During the process development phase, the rough solutions from the design phase are refined to a level that allows investigation with analysis tools. If system dimensions are fixed, first contact with suppliers is established to integrate them in the further system definition [24]. In the final system definition phase, one solution is refined to a detail that allows to start system implementation. This phase is characterised by system integration, where previously identified subsystems are composed to a complete system. Fine tuning of subsystem cooperation and fixing of last details lead to the final system definition and emission of orders to suppliers [25].

As soon as the integration is completed the production ramp-up begins. It is defined as the period between the end of product development and full capacity production. Two conflicting factors are characteristic of this period: low production capacity, and high demand [26].

Finally, to face environmental problems, manufacturers undertake efforts on recycling namely, recovering materials or components of used equipment in order to make them available for new products or processes [27].

2.2. Product and Production Lifecycle Tools

Augmented Reality (AR)

Augmented Reality (AR) is defined as a real-time direct or indirect view of a physical real-world environment that has been enhanced/augmented by adding virtual computergenerated information to it. AR systems aim at enhancing the way the user perceives and interacts with the real world [28]. In the modern, highly competitive manufacturing environment, the application of augmented reality consists an innovative and effective solution to simulate, assist and improve the manufacturing processes. The challenge is to design and implement integrated AR-assisted manufacturing systems that could enhance the manufacturing processes, as well as product and process development, leading to shorter lead-times, reduced costs and improved quality [3]. In the field of automobile development, rudimentary car prototypes are completed by virtual components with the use of AR and design decisions [29]. In addition, the exploitation of AR environment in the rapid creation and modification of freeform surfaces is introduced and methods for enabling increased flexibility during exploratory, conceptual industrial product design through three-dimensional (3D) sketch-based user input are explored [30]. The facilitation of robot programming and trajectory planning is succeeded with the use of an AR-based system. The system takes into consideration the dynamic constraints of the robots but it is still limited as far as the achieved accuracy is concerned [31]. In order to enhance the perception of the user towards a product design, a fiducial marker is sent to the customer which can be used for AR visualisation via handheld devices. Each AR marker is mapped to specific 3D models and functionalities [32]. AR was applied through integrating a hybrid rendering of volume data, vision-based calibration, accurate real-time tracking methods, tangible interfaces, multimedia annotations, and distributed computation and communications at DaimlerChrysler [33].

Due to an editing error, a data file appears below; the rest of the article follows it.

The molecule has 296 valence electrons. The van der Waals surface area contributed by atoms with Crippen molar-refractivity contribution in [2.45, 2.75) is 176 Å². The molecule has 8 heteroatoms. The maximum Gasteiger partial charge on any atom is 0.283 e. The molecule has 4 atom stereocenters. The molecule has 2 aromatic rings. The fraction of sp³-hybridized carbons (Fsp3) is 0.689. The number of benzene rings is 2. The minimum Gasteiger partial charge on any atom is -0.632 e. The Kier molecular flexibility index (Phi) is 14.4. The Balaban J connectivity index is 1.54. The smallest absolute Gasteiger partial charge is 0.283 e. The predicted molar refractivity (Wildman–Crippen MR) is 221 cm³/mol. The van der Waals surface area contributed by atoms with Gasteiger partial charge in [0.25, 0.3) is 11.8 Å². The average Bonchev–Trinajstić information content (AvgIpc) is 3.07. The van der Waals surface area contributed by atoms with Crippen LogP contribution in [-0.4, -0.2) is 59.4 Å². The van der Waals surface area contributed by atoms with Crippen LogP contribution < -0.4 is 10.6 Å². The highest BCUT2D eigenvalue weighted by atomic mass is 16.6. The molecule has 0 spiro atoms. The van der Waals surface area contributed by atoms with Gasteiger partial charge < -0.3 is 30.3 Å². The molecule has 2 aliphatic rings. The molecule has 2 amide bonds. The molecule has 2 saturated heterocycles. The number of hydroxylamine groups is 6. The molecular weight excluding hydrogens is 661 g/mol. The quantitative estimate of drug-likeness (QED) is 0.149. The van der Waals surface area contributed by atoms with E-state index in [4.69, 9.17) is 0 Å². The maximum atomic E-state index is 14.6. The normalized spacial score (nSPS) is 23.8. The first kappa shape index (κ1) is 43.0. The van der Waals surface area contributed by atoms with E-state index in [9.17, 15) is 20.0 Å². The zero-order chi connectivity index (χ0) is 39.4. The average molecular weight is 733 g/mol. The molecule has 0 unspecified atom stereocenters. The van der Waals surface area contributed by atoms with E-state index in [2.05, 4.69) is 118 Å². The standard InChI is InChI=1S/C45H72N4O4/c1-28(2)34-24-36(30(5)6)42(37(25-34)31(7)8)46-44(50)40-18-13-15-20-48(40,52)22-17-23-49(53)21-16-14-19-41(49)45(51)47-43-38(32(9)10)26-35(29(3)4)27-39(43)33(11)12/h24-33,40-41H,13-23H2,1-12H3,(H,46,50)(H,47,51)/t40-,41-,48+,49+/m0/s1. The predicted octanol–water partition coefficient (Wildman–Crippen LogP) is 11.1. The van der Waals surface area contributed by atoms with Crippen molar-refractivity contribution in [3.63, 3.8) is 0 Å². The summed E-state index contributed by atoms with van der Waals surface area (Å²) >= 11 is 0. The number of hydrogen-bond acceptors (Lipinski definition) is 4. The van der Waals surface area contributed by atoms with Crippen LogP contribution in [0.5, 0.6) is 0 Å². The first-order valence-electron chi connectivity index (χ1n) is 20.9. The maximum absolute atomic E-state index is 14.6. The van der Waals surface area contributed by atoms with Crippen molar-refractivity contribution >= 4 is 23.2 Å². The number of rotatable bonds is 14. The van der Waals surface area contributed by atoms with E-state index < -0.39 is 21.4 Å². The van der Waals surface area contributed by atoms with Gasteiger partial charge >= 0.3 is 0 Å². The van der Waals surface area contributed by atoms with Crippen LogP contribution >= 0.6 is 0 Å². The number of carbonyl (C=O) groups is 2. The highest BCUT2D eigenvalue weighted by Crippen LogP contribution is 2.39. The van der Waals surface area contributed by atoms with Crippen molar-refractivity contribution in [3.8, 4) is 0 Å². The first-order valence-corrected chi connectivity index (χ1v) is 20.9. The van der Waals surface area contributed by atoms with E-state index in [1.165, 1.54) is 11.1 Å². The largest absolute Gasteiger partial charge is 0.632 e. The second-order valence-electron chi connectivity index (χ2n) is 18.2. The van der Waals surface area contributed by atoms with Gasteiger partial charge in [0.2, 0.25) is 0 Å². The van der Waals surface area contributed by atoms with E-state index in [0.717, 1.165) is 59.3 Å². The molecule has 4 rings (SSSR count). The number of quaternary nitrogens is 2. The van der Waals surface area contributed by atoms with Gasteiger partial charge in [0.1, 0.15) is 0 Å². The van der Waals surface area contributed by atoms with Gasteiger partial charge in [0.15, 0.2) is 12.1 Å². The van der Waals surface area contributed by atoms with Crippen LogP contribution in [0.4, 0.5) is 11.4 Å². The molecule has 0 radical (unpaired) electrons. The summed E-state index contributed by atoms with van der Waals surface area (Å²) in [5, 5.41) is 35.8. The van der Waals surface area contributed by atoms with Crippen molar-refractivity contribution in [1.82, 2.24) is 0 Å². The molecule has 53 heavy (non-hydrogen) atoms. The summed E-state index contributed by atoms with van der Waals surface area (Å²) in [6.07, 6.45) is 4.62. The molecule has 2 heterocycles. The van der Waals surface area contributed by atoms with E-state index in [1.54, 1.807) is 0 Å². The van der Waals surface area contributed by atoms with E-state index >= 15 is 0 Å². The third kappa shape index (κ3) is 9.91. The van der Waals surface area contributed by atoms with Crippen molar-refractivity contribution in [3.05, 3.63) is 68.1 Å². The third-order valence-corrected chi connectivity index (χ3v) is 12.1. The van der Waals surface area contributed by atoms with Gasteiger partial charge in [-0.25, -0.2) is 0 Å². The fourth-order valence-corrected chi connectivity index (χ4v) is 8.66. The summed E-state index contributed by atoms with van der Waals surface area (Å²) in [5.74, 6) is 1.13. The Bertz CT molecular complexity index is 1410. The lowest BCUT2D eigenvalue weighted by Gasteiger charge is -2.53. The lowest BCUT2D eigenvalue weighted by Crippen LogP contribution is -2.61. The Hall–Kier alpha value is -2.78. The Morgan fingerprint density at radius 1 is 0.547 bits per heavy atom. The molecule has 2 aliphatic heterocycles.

Computer AidedDesign (CAD)

Computer-Aided Design (CAD) is the technology related to the use of computer systems to assist in the creation, modification, analysis and optimisation of a design [34]. Nowadays, the strong competition in market increases significantly the level of requirement in terms of functionality and quality of products. At the same time, the complexity of the design process is increasing, whereas product development time is decreasing. Such constraints on design activities require efficient CAD systems and adapted CAD methodologies [18]. A Life Cycle-CAD (LC-CAD) provides an integrated design of a product and its life-cycle, manages the consistency between them and evaluates their performance concerning the environment and the economy with the use of simulation [35]. In addition, an effort is made in order to partially retrieve 3D CAD models for design reuse using a semantic-based approach [36]. A framework of collaborative intelligent CAD, which consists of the collaborative design protocol and the design history structure is proposed. It

reasons redundant design, reduces design conflicts and is the basis for the implementation of more intelligent collaborative CAD systems [37]. Attention is paid to the fundamental activity of engineering using CAD systems with emphasis on CAD graphical user interfaces (GUIs) and how they can be potentially enhanced using game mechanics to provide more engaging and intuitive environments [38]. Innovative CAD methods for complex parts modelling in parametric CAD system are applied in the industry and presented by [18].

Computer Aided Process Planning (CAPP)